You must remember this: The fundamental things don’t apply as time goes by in the ballyhooed time-travel thriller Looper. In the fat gob of exposition that opens the film, Joe (Joseph Gordon-Levitt), the protagonist and narrator, explains that time travel exists in the future, but it’s illegal. But for some inexplicable reason, the mob finds it expedient to send the bodies of people they want murdered back to the past (i.e., the film’s present, 2042), where they’re disposed of by “loopers” like Joe. (Question: Once cops in the future discover the practice, wouldn’t the corpses’ route be easy to trace?) For some other inexplicable reason, aged loopers in the future are sent back to the past to be shot by younger loopers—who would seem, on minimal reflection, the least reliable assassins, given their ties to the people they’re supposed to kill (not infrequently their older selves). However, if the loopers don’t shoot the old loopers, they (the young ones) will be hideously mutilated—but not killed, since killing them would change the future. (Question: Wouldn’t sawing off their limbs change the future, too?)
Joe’s boss, Abe (Jeff Daniels), tries to ’splain all this to Joe and then throws up his hands and says, “Time-travel shit fries your brain like an egg”—the sort of line a friend calls a “Get Out of Jail Free” card that filmmakers give themselves. Getting permission to be bewildered is a gift to the audience, too. You can relax and enjoy the movie, which delivers in spite of its iffy logic.
At the recent Toronto International Film Festival, Looper was acclaimed for its stylishness and narrative invention, which testifies to writer-director Rian Johnson’s greatest talent: making clumsy storytelling look tricky and sophisticated. Tropes from Blade Runner, Twelve Monkeys, and the odd French New Wave thriller are mixed and matched to give the illusion you’re watching an “existential” mystery. Joe the looper turns out to be a junkie who gives no thought to future consequences (Quelle ironie!), styling himself like a twentieth-century American movie-star crook (or like Jean-Paul Belmondo in Breathless styling himself like a twentieth-century American movie-star crook). Early on, he sins in his own eyes by going all Judas on a looper pal (a mewling Paul Dano) who let his older self get away. Joe barely has time to ease his conscience—he offers a hooker his filthy lucre so she can start a new life with her son—before he’s staring down his gun at his own older self (Bruce Willis—and no, the two Joes don’t mesh in your head—Willis’s personality is too distinct). Young and Old Joe do not like each other one bit. “Why don’t you do what old men do and die?” “Take your little gun out from between your legs and do it, boy,” etc.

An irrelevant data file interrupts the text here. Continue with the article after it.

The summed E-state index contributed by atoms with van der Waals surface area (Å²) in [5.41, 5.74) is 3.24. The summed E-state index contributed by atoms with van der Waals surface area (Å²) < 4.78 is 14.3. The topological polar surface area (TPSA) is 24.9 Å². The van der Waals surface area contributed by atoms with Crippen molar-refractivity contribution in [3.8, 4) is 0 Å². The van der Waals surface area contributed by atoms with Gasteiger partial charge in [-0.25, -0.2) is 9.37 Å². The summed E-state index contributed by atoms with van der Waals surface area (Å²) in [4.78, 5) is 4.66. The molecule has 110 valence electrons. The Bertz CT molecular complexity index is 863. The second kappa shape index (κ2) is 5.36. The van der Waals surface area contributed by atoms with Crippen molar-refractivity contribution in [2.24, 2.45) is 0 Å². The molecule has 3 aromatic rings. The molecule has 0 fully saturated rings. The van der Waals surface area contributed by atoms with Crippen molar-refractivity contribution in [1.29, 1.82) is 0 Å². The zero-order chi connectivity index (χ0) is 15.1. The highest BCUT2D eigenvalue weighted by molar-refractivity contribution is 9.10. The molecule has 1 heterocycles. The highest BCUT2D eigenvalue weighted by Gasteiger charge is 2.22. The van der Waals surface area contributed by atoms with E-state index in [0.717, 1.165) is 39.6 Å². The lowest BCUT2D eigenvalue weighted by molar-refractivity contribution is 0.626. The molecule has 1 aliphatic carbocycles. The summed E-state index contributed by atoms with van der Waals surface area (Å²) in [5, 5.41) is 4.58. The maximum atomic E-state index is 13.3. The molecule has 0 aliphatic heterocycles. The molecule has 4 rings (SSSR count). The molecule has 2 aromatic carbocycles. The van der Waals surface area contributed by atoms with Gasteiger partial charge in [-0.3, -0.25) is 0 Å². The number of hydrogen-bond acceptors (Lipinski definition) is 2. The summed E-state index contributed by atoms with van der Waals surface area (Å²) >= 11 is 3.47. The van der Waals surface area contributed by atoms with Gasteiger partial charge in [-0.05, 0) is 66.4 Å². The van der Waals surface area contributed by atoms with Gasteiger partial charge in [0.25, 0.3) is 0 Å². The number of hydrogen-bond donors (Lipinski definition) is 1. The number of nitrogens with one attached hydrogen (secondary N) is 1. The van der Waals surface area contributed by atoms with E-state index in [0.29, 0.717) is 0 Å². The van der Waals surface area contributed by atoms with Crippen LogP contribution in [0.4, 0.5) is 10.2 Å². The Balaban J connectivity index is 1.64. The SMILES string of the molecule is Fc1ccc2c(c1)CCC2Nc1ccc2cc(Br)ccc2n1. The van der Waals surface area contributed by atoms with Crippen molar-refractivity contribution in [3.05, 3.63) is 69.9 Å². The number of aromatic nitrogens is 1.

The second half of Looper is part The Terminator, part Stephen King’s Firestarter. The elite loopers (“Gats”) chase Joe, who’s chasing Old Joe, who’s hunting someone who will grow up in the future to be a mighty looper-killer called the Rainmaker. Young Joe stumbles onto the farm of hillbilly Emily Blunt, who points a shotgun into her wheat and yells, “Ah will cut you the fuck in hay-alf!” She has a strange little boy (Pierce Gagnon) with pouty lips, a big head, and temper tantrums so forceful she has to tuck herself into a steel cabinet and shut the door.
Looper is all over the place—a series of barely aligned loop-de-loops—but if high-toned futuristic time-travel pictures with a splash of romance float your boat the way they do mine, you’ll have yourself a time. The climax is tumultuous, the payoff happy and sad in the right measure. The future might be ghastly, but heroism lives. The stars work hard, Gordon-Levitt to purge all traces of his puppy-dog persona, Willis to suppress his smirk, Blunt to smooth transitions that would trip up lesser actresses. (Her face seems incapable of registering a banal emotion.) Jeff Daniels creates the year’s most hateable bad guy by gazing on unfortunates with moist, sympathetic eyes before shattering their bones with a ball-peen hammer. As I left the theater, I heard two people in nearby aisles trying to explain different plot points to their companions. I didn’t listen. That information should only be dispensed on a need-to-know basis.
This review was originally published in the October 1 issue of New York.